|Born: June 11, 1815 in Calcutta, British India|
|Died: Jan 26, 1879 (at age 63) in Kalutara, British Ceylon|
|Style: Portraiture and Arthurian-themed photography|
Julia Margret Cameron was a popular British photographer. She was known for the beautiful portraits of celebrities and for other photographs with the Arthurian and other legendary themes.
Cameron’s Early Life
Cameron (born Julia Margret Pattle) was born on June 11, 1815, in Calcutta, India. She was born into a family of beautiful women and was considered ugly among her sisters.
Julia studied in France but later returned to India in 1838 where she got married to Charles Hay Cameron. Charles was a jurist and 20 years her senior. Later Julia moved to London after her husband retired.
Cameron’s Photography Career
At age 48 in 1863, Julia got a camera from her beloved daughter as a present. This was the starting point of her career in photography. Within a period of one year, Julia had joined Photographic Societies of London and Scotland. In her work as a known photographer, Julia strove to capture the real beauty of a person.
Cameroon registered each of the photographs that she took with a copyright office and even kept detailed records. Her shrewd business sense was one of the reasons her works still survive today. Another reason that makes her portraits significant is that in most cases, they are the only existing photos of great historical figures.
Cameron’s photographs can simply fit into two major categories: the closely framed portraits plus depictions of allegories based on various religious and literary works.
Cameron’s Famous Portraits
Cameron had a sister who ran an artistic scene house at the Little Holland House. This gave Julia many famous people for her portraits. Examples of famous subjects that she created a portrait of include Robert Browning, Charles Darwin, William Michel Rossetti, John Everett Millais, George Fredric Watts and Ellen Terry.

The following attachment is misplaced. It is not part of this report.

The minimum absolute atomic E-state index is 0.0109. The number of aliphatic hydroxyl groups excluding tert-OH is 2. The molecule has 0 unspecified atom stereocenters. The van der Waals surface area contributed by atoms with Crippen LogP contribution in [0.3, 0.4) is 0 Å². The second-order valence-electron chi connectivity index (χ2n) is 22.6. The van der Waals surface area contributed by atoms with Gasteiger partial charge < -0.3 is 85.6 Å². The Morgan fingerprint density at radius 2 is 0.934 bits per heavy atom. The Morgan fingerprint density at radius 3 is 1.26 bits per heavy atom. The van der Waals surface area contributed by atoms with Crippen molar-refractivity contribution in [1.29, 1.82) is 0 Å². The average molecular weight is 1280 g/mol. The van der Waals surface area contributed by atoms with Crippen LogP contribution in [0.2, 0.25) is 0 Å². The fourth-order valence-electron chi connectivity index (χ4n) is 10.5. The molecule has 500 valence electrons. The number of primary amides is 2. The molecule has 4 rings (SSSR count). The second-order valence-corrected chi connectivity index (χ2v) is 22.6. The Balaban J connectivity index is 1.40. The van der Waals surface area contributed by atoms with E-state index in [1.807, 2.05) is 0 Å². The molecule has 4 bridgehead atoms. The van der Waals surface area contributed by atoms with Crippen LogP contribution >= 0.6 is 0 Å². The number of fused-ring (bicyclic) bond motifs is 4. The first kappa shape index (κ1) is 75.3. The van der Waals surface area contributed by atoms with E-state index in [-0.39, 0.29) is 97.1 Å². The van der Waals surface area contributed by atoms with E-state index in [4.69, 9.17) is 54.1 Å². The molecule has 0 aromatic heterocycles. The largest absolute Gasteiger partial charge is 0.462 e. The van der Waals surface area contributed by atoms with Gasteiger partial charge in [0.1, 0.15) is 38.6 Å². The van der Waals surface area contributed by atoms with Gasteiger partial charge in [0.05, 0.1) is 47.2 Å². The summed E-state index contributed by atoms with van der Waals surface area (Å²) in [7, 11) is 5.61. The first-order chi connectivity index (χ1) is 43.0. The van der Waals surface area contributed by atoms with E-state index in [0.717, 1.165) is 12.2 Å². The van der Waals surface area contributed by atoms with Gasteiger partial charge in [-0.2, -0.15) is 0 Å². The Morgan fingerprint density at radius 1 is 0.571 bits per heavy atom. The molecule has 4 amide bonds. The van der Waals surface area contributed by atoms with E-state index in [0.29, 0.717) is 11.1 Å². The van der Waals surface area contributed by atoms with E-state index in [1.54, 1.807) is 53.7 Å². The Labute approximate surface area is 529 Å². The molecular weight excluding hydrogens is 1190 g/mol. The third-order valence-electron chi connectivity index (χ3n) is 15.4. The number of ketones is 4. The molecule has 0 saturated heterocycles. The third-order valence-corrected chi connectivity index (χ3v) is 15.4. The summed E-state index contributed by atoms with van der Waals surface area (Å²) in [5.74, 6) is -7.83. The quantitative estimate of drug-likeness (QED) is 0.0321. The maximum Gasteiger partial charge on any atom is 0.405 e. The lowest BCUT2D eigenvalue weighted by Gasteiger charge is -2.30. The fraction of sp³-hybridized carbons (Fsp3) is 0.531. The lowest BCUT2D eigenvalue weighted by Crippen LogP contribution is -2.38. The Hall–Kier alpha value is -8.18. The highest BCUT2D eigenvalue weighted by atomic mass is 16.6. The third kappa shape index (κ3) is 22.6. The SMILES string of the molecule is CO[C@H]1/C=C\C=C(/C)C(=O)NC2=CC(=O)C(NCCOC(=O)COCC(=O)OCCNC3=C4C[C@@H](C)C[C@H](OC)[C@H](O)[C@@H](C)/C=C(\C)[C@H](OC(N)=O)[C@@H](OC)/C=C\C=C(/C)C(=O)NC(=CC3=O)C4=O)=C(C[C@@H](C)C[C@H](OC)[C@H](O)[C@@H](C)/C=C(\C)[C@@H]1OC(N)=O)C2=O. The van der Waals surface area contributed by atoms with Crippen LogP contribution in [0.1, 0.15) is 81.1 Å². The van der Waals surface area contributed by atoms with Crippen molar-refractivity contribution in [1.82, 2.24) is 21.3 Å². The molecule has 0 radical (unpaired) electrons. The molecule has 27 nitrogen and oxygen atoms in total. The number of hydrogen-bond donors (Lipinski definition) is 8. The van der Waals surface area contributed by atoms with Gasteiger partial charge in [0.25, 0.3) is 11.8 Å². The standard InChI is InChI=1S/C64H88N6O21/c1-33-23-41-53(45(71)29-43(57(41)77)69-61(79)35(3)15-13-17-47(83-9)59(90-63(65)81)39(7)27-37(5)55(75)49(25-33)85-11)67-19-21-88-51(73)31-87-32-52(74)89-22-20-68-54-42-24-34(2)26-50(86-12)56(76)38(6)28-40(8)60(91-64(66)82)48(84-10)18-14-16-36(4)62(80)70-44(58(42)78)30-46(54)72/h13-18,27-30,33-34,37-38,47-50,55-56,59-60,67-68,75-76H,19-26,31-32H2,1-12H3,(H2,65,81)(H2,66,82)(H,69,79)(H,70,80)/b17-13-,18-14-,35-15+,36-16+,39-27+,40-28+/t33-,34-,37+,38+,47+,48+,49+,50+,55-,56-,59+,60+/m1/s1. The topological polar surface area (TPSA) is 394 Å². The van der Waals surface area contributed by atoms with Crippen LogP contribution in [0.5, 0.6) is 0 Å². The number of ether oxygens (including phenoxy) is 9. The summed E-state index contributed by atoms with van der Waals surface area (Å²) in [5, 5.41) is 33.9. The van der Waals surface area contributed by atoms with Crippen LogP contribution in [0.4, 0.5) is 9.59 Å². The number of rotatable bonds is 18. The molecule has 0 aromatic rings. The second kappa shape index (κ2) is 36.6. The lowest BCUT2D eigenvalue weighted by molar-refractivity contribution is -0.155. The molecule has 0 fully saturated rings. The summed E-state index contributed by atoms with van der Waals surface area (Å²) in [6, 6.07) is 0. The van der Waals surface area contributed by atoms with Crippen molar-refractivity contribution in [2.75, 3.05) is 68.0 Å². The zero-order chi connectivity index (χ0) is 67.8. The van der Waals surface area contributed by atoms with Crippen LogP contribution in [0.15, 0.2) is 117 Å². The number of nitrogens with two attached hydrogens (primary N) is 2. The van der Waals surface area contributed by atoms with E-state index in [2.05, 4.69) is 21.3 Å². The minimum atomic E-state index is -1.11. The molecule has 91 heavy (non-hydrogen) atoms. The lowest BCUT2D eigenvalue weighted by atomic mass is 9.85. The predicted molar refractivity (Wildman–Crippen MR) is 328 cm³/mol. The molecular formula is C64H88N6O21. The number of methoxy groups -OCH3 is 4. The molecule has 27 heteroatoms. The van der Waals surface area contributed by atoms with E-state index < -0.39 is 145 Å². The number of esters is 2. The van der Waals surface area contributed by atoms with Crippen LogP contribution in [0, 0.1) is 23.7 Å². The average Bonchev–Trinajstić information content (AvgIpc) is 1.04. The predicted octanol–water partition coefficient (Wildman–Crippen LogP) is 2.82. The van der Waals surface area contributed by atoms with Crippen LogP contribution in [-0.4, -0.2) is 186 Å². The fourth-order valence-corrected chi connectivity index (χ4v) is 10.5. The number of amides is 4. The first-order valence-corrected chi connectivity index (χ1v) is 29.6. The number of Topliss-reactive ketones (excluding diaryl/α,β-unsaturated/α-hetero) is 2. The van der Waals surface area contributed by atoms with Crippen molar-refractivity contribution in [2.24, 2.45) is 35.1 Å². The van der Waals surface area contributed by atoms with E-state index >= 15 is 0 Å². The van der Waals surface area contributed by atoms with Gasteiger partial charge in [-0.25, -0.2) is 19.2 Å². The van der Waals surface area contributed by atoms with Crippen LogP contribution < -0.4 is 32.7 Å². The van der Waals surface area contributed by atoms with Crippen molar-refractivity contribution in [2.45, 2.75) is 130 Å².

Most of her portraits were cropped closely just around the subjects face and they were typically in soft focus. In her photos, she tried to capture the personalities of the subjects with a single picture.
Julia Margret Cameron also posed photographic illustrations as the other side of her career. In her illustrations, she constantly photographed some historical scenes or even literary works. These often took on the real quality of the oil paintings. She however made no attempt to hide the backgrounds.
She had a great friendship with Alfred Lord Tennyson, which led him to ask her to photograph some illustrations for his Idylls of the King. These photos were designed to look just like oil paintings from a similar time period as they included rich details, such as intricate draperies and historical costumes. Cameron saw her photographs as an art, just like the oil paintings they imitated.
Last Years and Death
In 1875, Julia and her family moved to Ceylon (Sri Lanka). She continued to do photography, although she complained about the challenges she experienced trying to get chemicals and pure water to print her photographs.
In India, she never had access to the Little Holland House. She also lacked a market to sell her photos unlike in England where she had plenty of clients. This meant Cameron had to take fewer photos while in India.
In 1879, Julia caught a very bad chill and later died in Kalutara in Ceylon. She died at age 63.